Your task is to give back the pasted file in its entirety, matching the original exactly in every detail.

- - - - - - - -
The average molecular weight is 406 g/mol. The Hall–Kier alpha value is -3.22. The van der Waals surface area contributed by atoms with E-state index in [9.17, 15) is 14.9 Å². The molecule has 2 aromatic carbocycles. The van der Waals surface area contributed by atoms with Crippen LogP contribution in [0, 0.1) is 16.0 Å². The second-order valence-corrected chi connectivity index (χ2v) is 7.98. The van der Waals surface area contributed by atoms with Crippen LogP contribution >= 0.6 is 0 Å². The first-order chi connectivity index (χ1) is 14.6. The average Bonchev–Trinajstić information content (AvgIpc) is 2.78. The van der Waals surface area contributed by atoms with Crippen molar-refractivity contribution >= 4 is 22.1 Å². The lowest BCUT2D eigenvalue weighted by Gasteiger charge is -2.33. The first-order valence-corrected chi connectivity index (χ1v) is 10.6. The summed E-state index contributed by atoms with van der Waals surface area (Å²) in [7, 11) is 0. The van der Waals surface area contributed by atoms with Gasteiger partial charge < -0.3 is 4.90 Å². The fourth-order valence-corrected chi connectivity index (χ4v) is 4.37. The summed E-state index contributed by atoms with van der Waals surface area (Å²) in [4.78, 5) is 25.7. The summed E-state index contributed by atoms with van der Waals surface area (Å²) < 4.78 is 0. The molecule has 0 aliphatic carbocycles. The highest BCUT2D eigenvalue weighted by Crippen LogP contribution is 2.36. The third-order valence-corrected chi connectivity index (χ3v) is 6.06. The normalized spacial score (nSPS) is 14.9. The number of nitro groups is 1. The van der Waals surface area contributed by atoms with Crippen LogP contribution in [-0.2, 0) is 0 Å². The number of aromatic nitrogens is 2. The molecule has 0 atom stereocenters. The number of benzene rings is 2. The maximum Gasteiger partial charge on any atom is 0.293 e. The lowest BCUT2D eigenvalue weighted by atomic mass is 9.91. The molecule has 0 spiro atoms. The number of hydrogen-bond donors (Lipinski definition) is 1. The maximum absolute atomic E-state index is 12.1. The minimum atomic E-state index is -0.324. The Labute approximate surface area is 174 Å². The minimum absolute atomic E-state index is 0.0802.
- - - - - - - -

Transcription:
The average molecular weight is 406 g/mol. The Hall–Kier alpha value is -3.22. The van der Waals surface area contributed by atoms with E-state index in [9.17, 15) is 14.9 Å². The molecule has 2 aromatic carbocycles. The van der Waals surface area contributed by atoms with Crippen LogP contribution in [0, 0.1) is 16.0 Å². The second-order valence-corrected chi connectivity index (χ2v) is 7.98. The van der Waals surface area contributed by atoms with Crippen LogP contribution >= 0.6 is 0 Å². The first-order chi connectivity index (χ1) is 14.6. The average Bonchev–Trinajstić information content (AvgIpc) is 2.78. The van der Waals surface area contributed by atoms with Crippen molar-refractivity contribution >= 4 is 22.1 Å². The lowest BCUT2D eigenvalue weighted by Gasteiger charge is -2.33. The first-order valence-corrected chi connectivity index (χ1v) is 10.6. The summed E-state index contributed by atoms with van der Waals surface area (Å²) in [7, 11) is 0. The van der Waals surface area contributed by atoms with Gasteiger partial charge < -0.3 is 4.90 Å². The fourth-order valence-corrected chi connectivity index (χ4v) is 4.37. The summed E-state index contributed by atoms with van der Waals surface area (Å²) in [4.78, 5) is 25.7. The summed E-state index contributed by atoms with van der Waals surface area (Å²) < 4.78 is 0. The molecule has 0 aliphatic carbocycles. The highest BCUT2D eigenvalue weighted by Crippen LogP contribution is 2.36. The third-order valence-corrected chi connectivity index (χ3v) is 6.06. The normalized spacial score (nSPS) is 14.9. The number of nitro groups is 1. The van der Waals surface area contributed by atoms with Crippen LogP contribution in [-0.2, 0) is 0 Å². The number of aromatic nitrogens is 2. The molecule has 0 atom stereocenters. The number of benzene rings is 2. The maximum Gasteiger partial charge on any atom is 0.293 e. The lowest BCUT2D eigenvalue weighted by atomic mass is 9.91. The molecule has 0 spiro atoms. The number of hydrogen-bond donors (Lipinski definition) is 1. The maximum absolute atomic E-state index is 12.1. The minimum atomic E-state index is -0.324. The Labute approximate surface area is 174 Å². The minimum absolute atomic E-state index is 0.0802.